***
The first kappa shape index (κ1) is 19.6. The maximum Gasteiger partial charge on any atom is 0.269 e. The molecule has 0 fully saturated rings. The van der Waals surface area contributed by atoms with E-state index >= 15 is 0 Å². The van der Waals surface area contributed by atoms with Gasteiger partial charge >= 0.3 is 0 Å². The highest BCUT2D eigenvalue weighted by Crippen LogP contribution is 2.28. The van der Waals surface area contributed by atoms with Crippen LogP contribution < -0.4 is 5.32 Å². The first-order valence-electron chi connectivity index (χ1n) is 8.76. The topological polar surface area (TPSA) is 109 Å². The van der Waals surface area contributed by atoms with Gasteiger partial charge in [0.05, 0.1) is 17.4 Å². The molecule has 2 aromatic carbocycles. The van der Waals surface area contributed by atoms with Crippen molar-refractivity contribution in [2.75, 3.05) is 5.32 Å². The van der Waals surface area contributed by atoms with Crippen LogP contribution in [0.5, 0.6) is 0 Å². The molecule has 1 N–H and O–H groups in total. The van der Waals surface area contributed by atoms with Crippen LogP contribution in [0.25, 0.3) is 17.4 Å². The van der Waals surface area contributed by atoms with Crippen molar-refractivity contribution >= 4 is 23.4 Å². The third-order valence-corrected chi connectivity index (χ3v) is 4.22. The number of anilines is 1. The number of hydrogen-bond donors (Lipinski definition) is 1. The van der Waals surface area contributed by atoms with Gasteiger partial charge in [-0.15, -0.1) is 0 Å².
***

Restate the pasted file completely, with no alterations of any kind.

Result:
The first kappa shape index (κ1) is 19.6. The maximum Gasteiger partial charge on any atom is 0.269 e. The molecule has 0 fully saturated rings. The van der Waals surface area contributed by atoms with E-state index >= 15 is 0 Å². The van der Waals surface area contributed by atoms with Gasteiger partial charge >= 0.3 is 0 Å². The highest BCUT2D eigenvalue weighted by Crippen LogP contribution is 2.28. The van der Waals surface area contributed by atoms with Crippen LogP contribution < -0.4 is 5.32 Å². The first-order valence-electron chi connectivity index (χ1n) is 8.76. The topological polar surface area (TPSA) is 109 Å². The van der Waals surface area contributed by atoms with Gasteiger partial charge in [0.05, 0.1) is 17.4 Å². The molecule has 2 aromatic carbocycles. The van der Waals surface area contributed by atoms with Crippen molar-refractivity contribution in [2.75, 3.05) is 5.32 Å². The van der Waals surface area contributed by atoms with Crippen LogP contribution in [0.5, 0.6) is 0 Å². The molecule has 1 N–H and O–H groups in total. The van der Waals surface area contributed by atoms with Crippen LogP contribution in [0.25, 0.3) is 17.4 Å². The van der Waals surface area contributed by atoms with Crippen molar-refractivity contribution >= 4 is 23.4 Å². The third-order valence-corrected chi connectivity index (χ3v) is 4.22. The number of anilines is 1. The number of hydrogen-bond donors (Lipinski definition) is 1. The van der Waals surface area contributed by atoms with Gasteiger partial charge in [-0.15, -0.1) is 0 Å².